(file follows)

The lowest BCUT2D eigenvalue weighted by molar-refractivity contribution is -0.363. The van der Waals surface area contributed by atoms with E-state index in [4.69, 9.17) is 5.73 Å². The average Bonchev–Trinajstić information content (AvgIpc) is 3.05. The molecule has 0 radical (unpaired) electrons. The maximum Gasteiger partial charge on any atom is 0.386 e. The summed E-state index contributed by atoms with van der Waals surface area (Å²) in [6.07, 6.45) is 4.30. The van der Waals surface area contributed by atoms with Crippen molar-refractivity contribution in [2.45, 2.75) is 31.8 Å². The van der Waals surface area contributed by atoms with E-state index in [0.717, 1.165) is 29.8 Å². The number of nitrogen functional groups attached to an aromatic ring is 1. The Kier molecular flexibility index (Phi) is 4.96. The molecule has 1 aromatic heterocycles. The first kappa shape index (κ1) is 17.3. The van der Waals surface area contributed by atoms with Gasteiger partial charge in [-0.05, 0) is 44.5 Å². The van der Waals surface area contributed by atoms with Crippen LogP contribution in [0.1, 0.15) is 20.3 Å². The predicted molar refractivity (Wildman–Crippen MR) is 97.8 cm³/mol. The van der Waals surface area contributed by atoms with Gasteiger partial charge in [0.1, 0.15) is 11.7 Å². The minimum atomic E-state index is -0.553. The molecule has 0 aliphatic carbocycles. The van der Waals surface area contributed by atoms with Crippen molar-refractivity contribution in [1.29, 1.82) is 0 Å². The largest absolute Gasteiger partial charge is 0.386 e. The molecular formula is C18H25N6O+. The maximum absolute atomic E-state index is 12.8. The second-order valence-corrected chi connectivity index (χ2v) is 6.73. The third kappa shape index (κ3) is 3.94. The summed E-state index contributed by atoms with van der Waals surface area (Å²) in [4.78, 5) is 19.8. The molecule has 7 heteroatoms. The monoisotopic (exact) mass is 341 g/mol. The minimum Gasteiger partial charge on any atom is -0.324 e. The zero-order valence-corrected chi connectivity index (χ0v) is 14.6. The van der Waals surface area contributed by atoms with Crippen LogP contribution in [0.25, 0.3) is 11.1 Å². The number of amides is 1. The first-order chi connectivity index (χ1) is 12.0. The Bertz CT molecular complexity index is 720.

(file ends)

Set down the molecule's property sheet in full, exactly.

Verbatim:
The lowest BCUT2D eigenvalue weighted by molar-refractivity contribution is -0.363. The van der Waals surface area contributed by atoms with E-state index in [4.69, 9.17) is 5.73 Å². The average Bonchev–Trinajstić information content (AvgIpc) is 3.05. The molecule has 0 radical (unpaired) electrons. The maximum Gasteiger partial charge on any atom is 0.386 e. The summed E-state index contributed by atoms with van der Waals surface area (Å²) in [6.07, 6.45) is 4.30. The van der Waals surface area contributed by atoms with Crippen molar-refractivity contribution in [2.45, 2.75) is 31.8 Å². The van der Waals surface area contributed by atoms with E-state index in [0.717, 1.165) is 29.8 Å². The number of nitrogen functional groups attached to an aromatic ring is 1. The Kier molecular flexibility index (Phi) is 4.96. The molecule has 1 aromatic heterocycles. The first kappa shape index (κ1) is 17.3. The van der Waals surface area contributed by atoms with Gasteiger partial charge in [-0.05, 0) is 44.5 Å². The van der Waals surface area contributed by atoms with Crippen LogP contribution in [0.1, 0.15) is 20.3 Å². The predicted molar refractivity (Wildman–Crippen MR) is 97.8 cm³/mol. The van der Waals surface area contributed by atoms with Gasteiger partial charge in [0.1, 0.15) is 11.7 Å². The minimum atomic E-state index is -0.553. The molecule has 0 aliphatic carbocycles. The van der Waals surface area contributed by atoms with Crippen molar-refractivity contribution in [1.29, 1.82) is 0 Å². The largest absolute Gasteiger partial charge is 0.386 e. The molecular formula is C18H25N6O+. The maximum absolute atomic E-state index is 12.8. The second-order valence-corrected chi connectivity index (χ2v) is 6.73. The third kappa shape index (κ3) is 3.94. The summed E-state index contributed by atoms with van der Waals surface area (Å²) in [4.78, 5) is 19.8. The molecule has 7 heteroatoms. The monoisotopic (exact) mass is 341 g/mol. The minimum Gasteiger partial charge on any atom is -0.324 e. The zero-order valence-corrected chi connectivity index (χ0v) is 14.6. The van der Waals surface area contributed by atoms with Crippen LogP contribution in [0.25, 0.3) is 11.1 Å². The number of amides is 1. The first-order chi connectivity index (χ1) is 12.0. The Bertz CT molecular complexity index is 720.